Todne Thomas, Assistant Professor of African American Religions at HDS and Suzanne Young Murray Assistant Professor at Radcliffe Institute for Advanced Study, delivered the following remarks at Morning Prayers in Harvard's Memorial Church on February 8, 2019.
I’m honored to commune with you for today’s morning prayer. To set the scene—my son had just learned about slavery and expressed his sadness repeatedly that his ancestors were forced to live under such conditions. I wanted to teach him that, “no one is ever just one thing.” I wanted to find a way to shed light on the difference between being assigned a role, especially a disenfranchised one, versus living out a life. I decided to buy him a children’s book about Harriet Tubman. My son was in awe of Tubman’s story and rightfully so. It’s an amazing story. It’s filled with fugitivity, danger, rescue, secrecy, even espionage. But the legacy of Harriet Tubman is salted with a communal commitment.
Born Araminta Ross around 1820 in Dorcester County, Maryland, to Harriet Greene and Benjamin Ross, Tubman was of Asante ethnic origin. During her childhood as an enslaved girl, a plantation owner threw a weight at her head causing a life-long struggle with narcolepsy. She worked as a nurse-maid, domestic, and field laborer into her adult years before making the decision to “steal” herself for herself to escape sale to a southern chain-gang in 1849. It was in Philadelphia as a free woman that Araminta took her mother’s name Harriet. Yet, Harriet Tubman did not stop with herself. Tubman made 19 trips to rescue an estimated two to three hundred enslaved people, including many of her own relatives. She became the most effective and most notorious conductor of the Underground Railroad—a secret network of spaces that hid and hosted people who did not, could not, would not accept the designation of slave. Tubman, with her revolver in her hand, never lost a passenger. She established homes in Auburn, New York; and in Saint Catherines, Canada. She gave money, her own clothing, and her domestic space to help people in need. She returned to the South during the Civil War to work as a Union nurse and to collect information for the Union as a spy. She also spearheaded a Ferry Raid with Colonel James Montgomery and 150 African American soldiers to rescue over 700 enslaved people along the Combahee River. She was also a fierce advocate for women’s suffrage later in life and spent her latest years trying to open a hospital for elderly and infirmed freepeople in Auburn, New York.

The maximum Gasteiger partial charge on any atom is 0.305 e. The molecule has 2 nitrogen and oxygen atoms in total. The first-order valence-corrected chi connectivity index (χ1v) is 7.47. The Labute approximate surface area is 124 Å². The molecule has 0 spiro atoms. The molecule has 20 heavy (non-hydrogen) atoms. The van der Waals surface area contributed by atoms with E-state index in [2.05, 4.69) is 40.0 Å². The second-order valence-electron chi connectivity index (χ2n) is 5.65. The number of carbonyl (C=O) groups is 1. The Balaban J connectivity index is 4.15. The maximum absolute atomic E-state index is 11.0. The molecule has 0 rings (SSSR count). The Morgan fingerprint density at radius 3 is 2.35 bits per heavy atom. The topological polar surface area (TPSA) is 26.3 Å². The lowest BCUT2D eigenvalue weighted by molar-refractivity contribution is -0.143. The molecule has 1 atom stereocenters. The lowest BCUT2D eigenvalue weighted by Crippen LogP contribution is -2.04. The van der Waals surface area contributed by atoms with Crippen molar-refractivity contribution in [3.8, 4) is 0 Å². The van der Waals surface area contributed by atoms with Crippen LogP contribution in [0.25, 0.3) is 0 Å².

According to her contemporary Sarah Bradford, Tubman was:
the future deliverer of hundreds of her people; the spy and scout of the Union armies; the devoted hospital nurse; the protector of hunted fugitives; the eloquent speaker in public meetings; the cunning eluder of pursuing man-hunters; the heaven guided pioneer through dangers seen and unseen; in short, as she has well been called, “The Moses of her People.” (19).
What a life! No one thing indeed; her impact was legion. The story of Harriet Tubman’s life work explodes the categorical confinement of “the enslaved” along with strictures of race, gender, class, and ableism. Yet, aside from the awe and narrative expansion that Tubman offers, my son posed questions that have stayed with me. Questions that are worth asking again. “Why would someone who liberated herself go back to the space in which she was enslaved to help someone else? Why would she risk it?” And the other questions pulsing underneath: What kind of person is she? Could I be that kind of person?
I’d like to return to a part of Tubman’s story that struck me most. Araminta Tubman took her mother’s name. She became Harriet when she became free. Herbert Gutman writes of the common practice on the part of enslaved people separated from their relatives to name their children after loved ones who were sold away. But Araminta was not sold away; she stole away. Araminta did not have any children. She had herself. I do not believe Araminta’s adoption of her mother’s name was just a commemoration of her mother’s life. Instead, I believe it was an embodied receipt for her mother’s freedom. Araminta’s choice to become Harriet was an intentional reminder that her family and her people were not yet free. It was a reminder that she had work to do. It was an intentional yoke of her self to another self. I would also assert that Araminta’s choice to adopt her mother’s name signposted a rich sense of personhood that we should meditate upon this morning. By renaming herself, Harriet Tubman carried her mother inside of herself. The kind of people who do what Harriet Tubman did are people who understand “self” not as one or as singular but as a part of many. They dream collective visions of the future. Harriet Tubman did not stop with herself. Harriet Tubman’s sense of self did not end with herself. Harriet Tubman’s sense of freedom did not end with herself. And I want us all to stop, pause, and question: who are we carrying with us or inside of us, in this moment, in our everyday walk through these halls? Who else can we bring along on the uneven road of life, and the even more treacherous path to freedom? Thank you.
Bradford, Sarah. Harriet Tubman: The Moses of Her People. Secaucus: The Citadel Press, 1869.
Gutman, Herbert. The Black Family in Slavery and Freedom: 1750-1925. New York: Random House, 1976.
Hale, Nathan. The Underground Abductor. New York: Abrams, 2015.
Meltzer, Brad. I Am Harriet Tubman. New York: Penguin Random House, 2018.